Daily Touch of Inspirations
October 30th: Who gets the lion's share?
Ryan Holiday, The 366 Meditations on Wisdom, Perseverance, and the Art of Living
In one of his letters, Seneca tells a story about Alexander the Great. Apparently as Alexander was conquering the world, certain countries would offer him pieces of their territory in hopes that he'd leave them alone in exchange. Alexander would tell them, writes Seneca, that he hadn't come all the way to Asia to accept whatever they would give him, but instead they were going to have to accept whatever he chose to leave them.
According to Seneca, we should treat philosophy the same way in our lives. Philosophy shouldn't have to accept what time or energy is left over from other occupations but instead we should graciously make time for those other pursuits only once our study is finished.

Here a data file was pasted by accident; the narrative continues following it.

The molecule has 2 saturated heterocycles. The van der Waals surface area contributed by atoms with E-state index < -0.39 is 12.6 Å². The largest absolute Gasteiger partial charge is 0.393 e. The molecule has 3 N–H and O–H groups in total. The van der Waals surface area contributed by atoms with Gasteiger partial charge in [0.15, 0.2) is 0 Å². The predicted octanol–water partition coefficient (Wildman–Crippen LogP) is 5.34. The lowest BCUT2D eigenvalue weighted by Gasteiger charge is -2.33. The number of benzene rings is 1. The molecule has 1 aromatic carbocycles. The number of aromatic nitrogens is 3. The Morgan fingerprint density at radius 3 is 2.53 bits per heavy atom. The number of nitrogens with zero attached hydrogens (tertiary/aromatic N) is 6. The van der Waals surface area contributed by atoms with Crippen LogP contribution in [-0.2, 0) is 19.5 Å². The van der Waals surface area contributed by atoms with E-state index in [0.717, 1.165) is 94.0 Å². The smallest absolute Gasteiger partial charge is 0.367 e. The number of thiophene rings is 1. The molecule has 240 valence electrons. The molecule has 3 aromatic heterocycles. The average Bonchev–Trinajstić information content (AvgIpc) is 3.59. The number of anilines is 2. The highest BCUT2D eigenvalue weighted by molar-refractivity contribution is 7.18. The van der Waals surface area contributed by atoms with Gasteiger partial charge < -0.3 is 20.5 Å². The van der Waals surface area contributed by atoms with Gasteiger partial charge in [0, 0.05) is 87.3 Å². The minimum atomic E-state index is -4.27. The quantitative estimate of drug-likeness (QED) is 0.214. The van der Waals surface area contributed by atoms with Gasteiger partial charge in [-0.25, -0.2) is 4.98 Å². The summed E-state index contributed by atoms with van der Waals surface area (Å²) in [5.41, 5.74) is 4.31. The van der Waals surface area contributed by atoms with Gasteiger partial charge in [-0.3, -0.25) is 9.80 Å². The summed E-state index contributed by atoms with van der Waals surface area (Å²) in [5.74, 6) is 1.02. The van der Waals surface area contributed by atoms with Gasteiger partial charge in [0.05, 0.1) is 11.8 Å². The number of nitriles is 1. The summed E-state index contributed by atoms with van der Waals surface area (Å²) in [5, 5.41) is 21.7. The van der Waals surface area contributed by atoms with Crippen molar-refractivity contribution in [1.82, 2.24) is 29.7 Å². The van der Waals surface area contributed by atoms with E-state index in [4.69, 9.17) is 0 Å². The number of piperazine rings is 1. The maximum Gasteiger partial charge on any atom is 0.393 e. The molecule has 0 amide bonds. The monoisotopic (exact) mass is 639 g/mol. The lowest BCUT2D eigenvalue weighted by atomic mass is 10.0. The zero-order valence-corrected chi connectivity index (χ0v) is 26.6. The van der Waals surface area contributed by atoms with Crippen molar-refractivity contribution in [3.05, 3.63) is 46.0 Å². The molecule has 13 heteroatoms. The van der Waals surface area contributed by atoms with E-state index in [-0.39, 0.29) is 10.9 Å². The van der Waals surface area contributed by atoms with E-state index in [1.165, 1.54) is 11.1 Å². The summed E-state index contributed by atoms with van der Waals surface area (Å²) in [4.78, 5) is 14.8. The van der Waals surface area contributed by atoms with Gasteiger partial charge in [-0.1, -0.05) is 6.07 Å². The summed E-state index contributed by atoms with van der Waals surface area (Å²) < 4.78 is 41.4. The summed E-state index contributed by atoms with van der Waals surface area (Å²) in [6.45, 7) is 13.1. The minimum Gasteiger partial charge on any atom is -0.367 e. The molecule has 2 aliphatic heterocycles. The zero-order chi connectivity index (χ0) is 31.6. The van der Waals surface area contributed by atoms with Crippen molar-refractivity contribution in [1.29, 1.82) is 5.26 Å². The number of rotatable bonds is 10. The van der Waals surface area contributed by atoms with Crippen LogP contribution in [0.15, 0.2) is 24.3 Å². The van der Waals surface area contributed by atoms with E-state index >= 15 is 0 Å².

If real self-improvement is what we're after, why do we leave our reading until those few minutes before we shut off the lights and go to bed? Why do we block off eight to ten hours in the middle of the day to be at the office or to go to meetings but block out no time for thinking about the big questions? The average person somehow manages to squeeze in twenty-eight hours of television per week — but ask them if they had time to study philosophy, and they will probably tell you they're too busy.